Dads – Lovable Buffoons or Total Deadbeats?

Yes, this website is called Queens “Mamas”. Yes, our primary readership are mothers but it is time for a change. The extraordinary population that we have been leaving out for quite some time are Dads. Below, a Queens dad lets us know whats up from his side of the parenting fence. If you as a father would like to contribute to this website, please contact us! your voice matters too.

If memory serves me right, I remember growing up watching the likes of Danny Tanner (“Full House”) and Carl Winslow (“Family Matters”) as examples of both single and married fathers doing right by their families. Widower Danny Tanner was an excellent role model for any young parent. While Carl Winslow was not only an equal to his wife in their roles as parents, he even took Steve Urkel under his wing. You couldn’t ask for a more inspiring portrayal of positive male role models. But what has happened since then?

It seems like these days fathers find themselves either being depicted as parentally-challenged idiots who find changing a diaper akin to solving a rubik’s cube, or selfish individuals who spend little to no time with their kids. Even mainstream media found these depictions ridiculous enough to make short fathers-day stories on media’s modern father figure image (CBS, 2006). Recently, dads have had enough and fought back against a blatantly biased Huggies commercial (CNN, 2012). But is that enough? It sure seems like we’re fighting an uphill battle for respect.

Now obviously this post isn’t to be portrayed as the civil rights fight of a lifetime, but it can’t be brushed aside either: there are very real consequences of such bias, perhaps none more important than in how the US family court system is tilted against men (HuffPo, 2011). A bias that many lawyers and even women will privately attest to.

Changing perceptions of day to day people is one thing, speaking to the larger bias is something else. But perhaps there is hope. After all, we live in an age when you have alternative media and dynamic ways to connect with other parents. If you were to turn away in disgust from TV and movies that depict dads in negative light, where would you turn? Parenting magazines perhaps? As blogger Andy Hinds told HLNTV (12/5/12):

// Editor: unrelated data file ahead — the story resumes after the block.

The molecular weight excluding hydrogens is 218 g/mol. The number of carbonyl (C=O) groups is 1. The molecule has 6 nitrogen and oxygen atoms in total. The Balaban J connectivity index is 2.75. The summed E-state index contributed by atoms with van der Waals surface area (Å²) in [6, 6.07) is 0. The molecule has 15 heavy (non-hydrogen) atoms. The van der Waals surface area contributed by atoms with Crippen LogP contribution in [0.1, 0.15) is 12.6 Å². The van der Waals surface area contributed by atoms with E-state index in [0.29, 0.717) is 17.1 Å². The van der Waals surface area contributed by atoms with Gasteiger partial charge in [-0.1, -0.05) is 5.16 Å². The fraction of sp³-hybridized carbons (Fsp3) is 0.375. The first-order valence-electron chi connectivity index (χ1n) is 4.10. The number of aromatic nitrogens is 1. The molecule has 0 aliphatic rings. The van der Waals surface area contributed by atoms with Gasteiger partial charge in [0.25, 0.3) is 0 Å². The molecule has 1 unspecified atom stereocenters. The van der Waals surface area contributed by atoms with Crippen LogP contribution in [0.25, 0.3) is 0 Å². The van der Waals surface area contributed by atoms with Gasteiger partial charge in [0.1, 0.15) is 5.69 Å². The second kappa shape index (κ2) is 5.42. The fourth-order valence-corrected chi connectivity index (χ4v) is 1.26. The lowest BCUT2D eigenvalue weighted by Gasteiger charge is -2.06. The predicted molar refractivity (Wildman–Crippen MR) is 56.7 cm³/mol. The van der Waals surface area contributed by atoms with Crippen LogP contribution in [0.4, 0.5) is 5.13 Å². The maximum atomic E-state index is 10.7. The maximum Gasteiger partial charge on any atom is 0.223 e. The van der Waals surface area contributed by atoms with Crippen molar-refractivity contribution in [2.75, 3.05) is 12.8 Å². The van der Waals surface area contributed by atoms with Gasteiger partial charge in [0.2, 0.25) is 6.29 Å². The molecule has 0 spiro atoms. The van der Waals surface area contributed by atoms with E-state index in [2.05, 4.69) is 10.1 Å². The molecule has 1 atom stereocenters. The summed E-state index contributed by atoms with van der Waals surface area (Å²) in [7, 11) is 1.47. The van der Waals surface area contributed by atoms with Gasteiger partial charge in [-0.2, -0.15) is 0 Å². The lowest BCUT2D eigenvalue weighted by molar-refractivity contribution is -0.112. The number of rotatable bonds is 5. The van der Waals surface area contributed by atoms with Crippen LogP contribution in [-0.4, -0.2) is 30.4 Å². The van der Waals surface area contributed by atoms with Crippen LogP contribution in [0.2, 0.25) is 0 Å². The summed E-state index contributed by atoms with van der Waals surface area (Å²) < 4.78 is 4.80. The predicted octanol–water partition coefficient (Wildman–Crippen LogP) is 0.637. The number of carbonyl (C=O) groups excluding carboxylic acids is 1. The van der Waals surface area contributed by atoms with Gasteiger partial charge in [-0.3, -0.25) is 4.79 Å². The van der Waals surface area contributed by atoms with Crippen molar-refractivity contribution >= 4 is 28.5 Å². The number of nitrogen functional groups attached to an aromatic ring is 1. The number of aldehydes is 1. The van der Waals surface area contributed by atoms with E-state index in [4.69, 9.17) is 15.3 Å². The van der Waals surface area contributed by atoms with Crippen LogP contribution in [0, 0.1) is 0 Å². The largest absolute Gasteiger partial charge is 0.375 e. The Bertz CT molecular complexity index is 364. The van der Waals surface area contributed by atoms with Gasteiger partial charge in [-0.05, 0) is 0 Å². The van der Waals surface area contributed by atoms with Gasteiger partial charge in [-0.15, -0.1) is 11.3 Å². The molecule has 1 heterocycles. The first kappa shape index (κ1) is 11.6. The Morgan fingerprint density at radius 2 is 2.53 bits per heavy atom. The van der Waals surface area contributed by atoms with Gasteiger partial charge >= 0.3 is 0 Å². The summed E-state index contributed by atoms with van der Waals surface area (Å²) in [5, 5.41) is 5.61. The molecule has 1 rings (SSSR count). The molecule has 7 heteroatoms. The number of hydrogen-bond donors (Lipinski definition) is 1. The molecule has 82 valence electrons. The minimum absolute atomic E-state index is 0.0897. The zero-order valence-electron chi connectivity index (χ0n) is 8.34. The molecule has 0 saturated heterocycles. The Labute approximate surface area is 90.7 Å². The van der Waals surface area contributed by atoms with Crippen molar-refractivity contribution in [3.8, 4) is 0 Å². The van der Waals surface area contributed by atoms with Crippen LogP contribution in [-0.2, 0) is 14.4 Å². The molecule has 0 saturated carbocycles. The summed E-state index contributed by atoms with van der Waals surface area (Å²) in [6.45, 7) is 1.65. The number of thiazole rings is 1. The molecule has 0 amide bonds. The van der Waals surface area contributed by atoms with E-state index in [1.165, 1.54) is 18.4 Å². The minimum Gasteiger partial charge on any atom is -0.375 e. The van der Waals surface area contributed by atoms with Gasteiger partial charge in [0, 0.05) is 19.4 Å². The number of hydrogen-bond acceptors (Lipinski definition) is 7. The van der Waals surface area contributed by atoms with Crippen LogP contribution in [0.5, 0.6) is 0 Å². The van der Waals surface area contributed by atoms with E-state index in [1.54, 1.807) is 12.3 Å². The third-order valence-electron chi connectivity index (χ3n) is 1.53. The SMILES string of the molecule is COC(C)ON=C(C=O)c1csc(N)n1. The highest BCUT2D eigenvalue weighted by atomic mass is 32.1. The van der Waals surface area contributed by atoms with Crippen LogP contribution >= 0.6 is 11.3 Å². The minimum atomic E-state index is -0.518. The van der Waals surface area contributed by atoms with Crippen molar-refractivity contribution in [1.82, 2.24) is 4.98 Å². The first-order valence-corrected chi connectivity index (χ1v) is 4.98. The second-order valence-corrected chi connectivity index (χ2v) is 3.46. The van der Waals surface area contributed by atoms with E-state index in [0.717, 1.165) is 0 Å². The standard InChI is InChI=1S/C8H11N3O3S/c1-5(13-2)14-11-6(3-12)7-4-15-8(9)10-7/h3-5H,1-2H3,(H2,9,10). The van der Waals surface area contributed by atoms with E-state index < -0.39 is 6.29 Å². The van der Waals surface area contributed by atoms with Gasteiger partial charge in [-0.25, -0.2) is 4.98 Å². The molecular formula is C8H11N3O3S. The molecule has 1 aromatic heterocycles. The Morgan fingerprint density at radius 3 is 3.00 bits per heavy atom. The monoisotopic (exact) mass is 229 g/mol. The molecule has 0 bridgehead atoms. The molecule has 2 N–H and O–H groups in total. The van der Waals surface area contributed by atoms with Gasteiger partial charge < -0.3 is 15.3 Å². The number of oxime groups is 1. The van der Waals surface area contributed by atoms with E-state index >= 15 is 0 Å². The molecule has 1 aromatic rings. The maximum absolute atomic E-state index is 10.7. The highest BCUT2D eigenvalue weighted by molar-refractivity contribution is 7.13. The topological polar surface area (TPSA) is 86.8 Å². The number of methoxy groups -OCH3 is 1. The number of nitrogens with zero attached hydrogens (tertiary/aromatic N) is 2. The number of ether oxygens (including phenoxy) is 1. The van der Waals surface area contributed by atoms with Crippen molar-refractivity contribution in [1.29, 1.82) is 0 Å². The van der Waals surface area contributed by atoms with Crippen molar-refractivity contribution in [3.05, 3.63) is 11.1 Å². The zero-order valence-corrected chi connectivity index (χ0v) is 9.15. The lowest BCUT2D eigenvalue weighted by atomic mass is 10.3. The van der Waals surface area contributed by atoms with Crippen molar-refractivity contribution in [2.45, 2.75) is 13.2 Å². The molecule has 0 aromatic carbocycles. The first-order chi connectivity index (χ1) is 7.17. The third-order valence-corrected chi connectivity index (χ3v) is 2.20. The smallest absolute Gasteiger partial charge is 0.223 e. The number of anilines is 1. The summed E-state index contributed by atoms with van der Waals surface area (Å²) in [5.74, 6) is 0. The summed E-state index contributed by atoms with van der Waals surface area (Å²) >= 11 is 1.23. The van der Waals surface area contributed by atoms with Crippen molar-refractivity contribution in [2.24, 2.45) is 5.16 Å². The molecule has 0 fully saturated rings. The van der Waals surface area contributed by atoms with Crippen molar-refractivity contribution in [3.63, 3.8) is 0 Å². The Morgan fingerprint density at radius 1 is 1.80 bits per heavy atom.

“I thumbed through a couple issues before I realized something that struck me as peculiar: Although the magazine title was gender-neutral, the content was directed 100% toward moms. The only article about dads was one that offered advice to moms about how to whip us recalcitrant layabouts into shape. There were a handful of images of males; but instead of parenting, they were shown watching TV, being pediatricians, or preparing to service Mommy in one of the salacious sex-after-children articles.”

Even when there are small victories of pro-father pride it seems like those sentiments are only entertained on Fathers Day. When fathers are recognized, it feels like a pat on the head. As a single father taking care of my boys women often smile at me and say “Awwww” and otherwise cheer me on like I’m the “little engine that could”. When I tell them I have full custody, they’re taken aback as if the concept is alien to them. Why should this be?

Unsurprisingly, the tide hasn’t completely turned around for fathers and just like any stereotype, the work to re-imagine the current image of fathers in our society will take nothing short of a revolutionary effort. But it should be said that the majority of fathers who seek justice in the media and court systems aren’t involved to spite an ex or because of competitive drive… we want to be equals with moms. And why shouldn’t we be?

By Josmar Trujillo – Awesome Single Dad – Rockaway NY